Hi. I moved this article to my new website. Please read its updated and improved version there. Thank you.
Every once in a while during a conversation a “famous” name comes up, which the other person cannot believe I have not heard of, a let alone know fine details about. “How Come You Have Not Heard of Him/Her”?
Then, after hearing my response, the person will either: think I am faking it, insist that I simply inform myself about this celebrity, or understand where I am coming from (by far the rarest).
A major reason why such a big discrepancy exists between the other people and me is because they view success and fame the way the media does, namely they focus on someone while he/she is getting more and more famous. Obviously, a number of variations exist here but what I am concerned with is ephemeral or regular, middle fame. I am talking about people either whose fame does not last or it is not comparable to the fame of the great ones in the field.
So the problem is that people focus on the short term perception and media image as opposed to the lasting impressions the celebrity in question leaves in the minds of the public. Coming from Ancient Western Astrology and Chinese Metaphysics, I obviously view fame in a vastly different manner than the general population. After all, the above disciplines deal with the Eternal Laws under which this world functions. As a natural consequence of this, any fame worth knowing about, particularly when involving subjects one is not interested in (for example me as not being interested in modern music or cinema, etc), had better be enormous if one is to insist that the person who they talk to must know about it.
How many of these “stars” that one is supposed to know about would be remembered, let alone venerated/worshiped, in say 100 years? How about 500 years? How about 1000 years?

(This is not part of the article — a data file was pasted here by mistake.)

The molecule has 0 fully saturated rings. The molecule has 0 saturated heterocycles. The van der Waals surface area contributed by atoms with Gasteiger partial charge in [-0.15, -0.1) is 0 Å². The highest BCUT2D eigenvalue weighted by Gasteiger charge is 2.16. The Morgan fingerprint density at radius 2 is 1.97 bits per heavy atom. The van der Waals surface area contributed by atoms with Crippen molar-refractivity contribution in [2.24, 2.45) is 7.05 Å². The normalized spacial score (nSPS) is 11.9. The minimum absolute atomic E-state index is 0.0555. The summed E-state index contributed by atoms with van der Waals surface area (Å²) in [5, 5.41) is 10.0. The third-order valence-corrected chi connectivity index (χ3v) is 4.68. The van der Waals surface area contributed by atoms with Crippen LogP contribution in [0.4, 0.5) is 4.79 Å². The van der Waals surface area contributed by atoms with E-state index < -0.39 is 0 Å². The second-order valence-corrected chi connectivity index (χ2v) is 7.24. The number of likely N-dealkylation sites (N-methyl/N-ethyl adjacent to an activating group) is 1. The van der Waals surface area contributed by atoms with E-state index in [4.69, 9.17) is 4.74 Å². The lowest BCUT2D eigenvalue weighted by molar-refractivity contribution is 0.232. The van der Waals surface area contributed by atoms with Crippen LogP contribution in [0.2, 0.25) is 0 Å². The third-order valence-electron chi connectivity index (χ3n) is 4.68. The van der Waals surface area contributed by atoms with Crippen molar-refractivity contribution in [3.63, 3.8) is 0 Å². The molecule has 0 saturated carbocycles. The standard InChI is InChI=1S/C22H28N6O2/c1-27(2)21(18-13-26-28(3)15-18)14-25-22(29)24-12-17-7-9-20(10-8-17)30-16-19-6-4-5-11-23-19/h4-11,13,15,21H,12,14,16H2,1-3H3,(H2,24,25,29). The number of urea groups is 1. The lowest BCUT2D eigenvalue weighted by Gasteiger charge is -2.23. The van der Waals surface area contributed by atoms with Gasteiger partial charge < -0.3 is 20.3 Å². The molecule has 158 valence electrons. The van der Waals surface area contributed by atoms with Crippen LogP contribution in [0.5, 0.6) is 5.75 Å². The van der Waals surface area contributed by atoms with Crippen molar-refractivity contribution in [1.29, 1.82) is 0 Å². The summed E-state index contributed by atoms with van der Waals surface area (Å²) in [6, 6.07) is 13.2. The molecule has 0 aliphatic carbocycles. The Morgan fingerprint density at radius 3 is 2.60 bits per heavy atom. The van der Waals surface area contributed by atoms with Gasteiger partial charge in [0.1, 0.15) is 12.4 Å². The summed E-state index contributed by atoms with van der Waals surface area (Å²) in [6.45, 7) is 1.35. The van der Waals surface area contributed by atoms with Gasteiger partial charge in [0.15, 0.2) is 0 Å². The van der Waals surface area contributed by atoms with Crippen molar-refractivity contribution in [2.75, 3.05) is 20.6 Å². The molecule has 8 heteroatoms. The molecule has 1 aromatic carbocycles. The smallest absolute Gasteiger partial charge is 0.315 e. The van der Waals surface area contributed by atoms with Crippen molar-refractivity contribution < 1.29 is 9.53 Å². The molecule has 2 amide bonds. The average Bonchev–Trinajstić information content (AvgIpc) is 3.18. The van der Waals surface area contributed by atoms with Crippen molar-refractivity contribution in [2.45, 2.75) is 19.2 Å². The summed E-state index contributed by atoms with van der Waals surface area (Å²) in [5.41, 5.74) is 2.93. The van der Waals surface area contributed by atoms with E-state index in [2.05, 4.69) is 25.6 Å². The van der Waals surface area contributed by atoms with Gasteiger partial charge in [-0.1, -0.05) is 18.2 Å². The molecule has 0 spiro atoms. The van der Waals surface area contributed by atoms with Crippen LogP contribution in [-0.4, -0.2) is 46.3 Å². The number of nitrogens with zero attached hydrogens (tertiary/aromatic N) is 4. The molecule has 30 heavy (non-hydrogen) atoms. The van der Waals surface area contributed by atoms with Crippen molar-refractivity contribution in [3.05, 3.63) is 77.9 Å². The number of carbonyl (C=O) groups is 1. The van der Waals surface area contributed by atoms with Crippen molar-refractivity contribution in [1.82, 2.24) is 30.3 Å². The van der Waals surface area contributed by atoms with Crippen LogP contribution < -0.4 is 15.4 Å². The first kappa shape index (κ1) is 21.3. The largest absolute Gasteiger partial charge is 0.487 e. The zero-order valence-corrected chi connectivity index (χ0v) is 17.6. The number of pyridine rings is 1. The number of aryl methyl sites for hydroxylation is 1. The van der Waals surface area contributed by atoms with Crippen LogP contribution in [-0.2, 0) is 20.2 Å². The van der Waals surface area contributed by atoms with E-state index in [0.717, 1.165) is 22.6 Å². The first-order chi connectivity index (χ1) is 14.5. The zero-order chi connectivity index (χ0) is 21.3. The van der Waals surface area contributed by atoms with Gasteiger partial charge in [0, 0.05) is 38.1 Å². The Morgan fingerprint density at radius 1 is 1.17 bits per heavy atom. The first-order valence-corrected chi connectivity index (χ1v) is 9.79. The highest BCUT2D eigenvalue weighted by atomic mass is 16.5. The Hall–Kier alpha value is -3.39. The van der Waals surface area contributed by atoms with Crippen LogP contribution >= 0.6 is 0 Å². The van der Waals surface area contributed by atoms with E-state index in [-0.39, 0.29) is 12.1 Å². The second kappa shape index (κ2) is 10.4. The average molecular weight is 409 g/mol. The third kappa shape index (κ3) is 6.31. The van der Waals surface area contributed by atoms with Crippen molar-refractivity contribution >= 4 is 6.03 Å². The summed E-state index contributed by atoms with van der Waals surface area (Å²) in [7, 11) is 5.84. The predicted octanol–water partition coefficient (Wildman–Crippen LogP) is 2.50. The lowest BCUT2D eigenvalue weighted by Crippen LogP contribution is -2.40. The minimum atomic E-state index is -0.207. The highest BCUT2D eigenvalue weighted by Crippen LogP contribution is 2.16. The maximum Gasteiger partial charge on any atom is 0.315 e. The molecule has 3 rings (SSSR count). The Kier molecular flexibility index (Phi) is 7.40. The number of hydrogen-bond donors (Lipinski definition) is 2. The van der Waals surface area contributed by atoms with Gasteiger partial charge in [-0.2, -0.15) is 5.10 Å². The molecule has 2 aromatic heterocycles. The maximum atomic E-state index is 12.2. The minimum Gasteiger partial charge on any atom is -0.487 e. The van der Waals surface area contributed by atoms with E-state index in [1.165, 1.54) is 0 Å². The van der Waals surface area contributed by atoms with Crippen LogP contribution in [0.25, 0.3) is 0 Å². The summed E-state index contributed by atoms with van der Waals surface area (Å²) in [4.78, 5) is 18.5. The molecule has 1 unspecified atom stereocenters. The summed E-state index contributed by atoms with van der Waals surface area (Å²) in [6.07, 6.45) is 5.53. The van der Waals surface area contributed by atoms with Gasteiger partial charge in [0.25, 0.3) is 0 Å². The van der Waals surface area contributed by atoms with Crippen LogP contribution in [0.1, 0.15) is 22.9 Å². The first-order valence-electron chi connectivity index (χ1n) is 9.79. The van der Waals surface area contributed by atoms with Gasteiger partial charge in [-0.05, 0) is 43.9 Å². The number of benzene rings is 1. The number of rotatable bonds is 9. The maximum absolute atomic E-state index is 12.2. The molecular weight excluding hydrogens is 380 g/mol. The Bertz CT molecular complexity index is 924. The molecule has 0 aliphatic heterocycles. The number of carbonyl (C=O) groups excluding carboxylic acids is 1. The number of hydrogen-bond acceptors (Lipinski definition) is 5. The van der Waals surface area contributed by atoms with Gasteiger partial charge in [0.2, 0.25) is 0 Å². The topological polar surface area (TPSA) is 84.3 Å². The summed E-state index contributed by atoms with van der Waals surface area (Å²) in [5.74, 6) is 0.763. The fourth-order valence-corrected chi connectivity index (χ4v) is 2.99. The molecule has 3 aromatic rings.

My usual thanks to this website for the lovely free pictures (a representation of an anonymous person):
Have you at least heard of some of these names then: Nechepso, Petosiris, Hermes, Claudius Ptolemy, Vettius Valens, Dorotheus of Sidon, Firmicus Maternus, Abu Mashar, Masha’allah, Umar al Tabarri, Guido Bonatti, Regiomontanus, Jean Baptiste Morin, William Lilly, Fu Xi, King Wen, the Yellow Emperor, Xu Zi Ping, Wang Min Ying, Jing Tu, Hsu Jen Wang, Guo Po, Yang Yun Son, Shen Zhu Reng, Chen Xiyi, Shao Kangjie?
What all these (and dozens more I can list) have in common is they all dealt with Ancient Astrology and Chinese Metaphysics. Not just that, but they are known for elaborating, preserving and contributing to the tradition they inherited or perhaps invented. Some of the works of the majority of them survive up to this day, and they are all hundreds or thousands of years old. It is such lasting fame and success that I have in mind when someone starts telling me about how “famous” someone is how come I have not heard of them.
It is a big, big world, after all, with lots of fame areas, so there is a place for everyone under the Sun. Of course, the level of fame one will reach depends upon the eminence of their horoscope as well as how well they utilize the Cosmic Trinity of Chinese Metaphysics.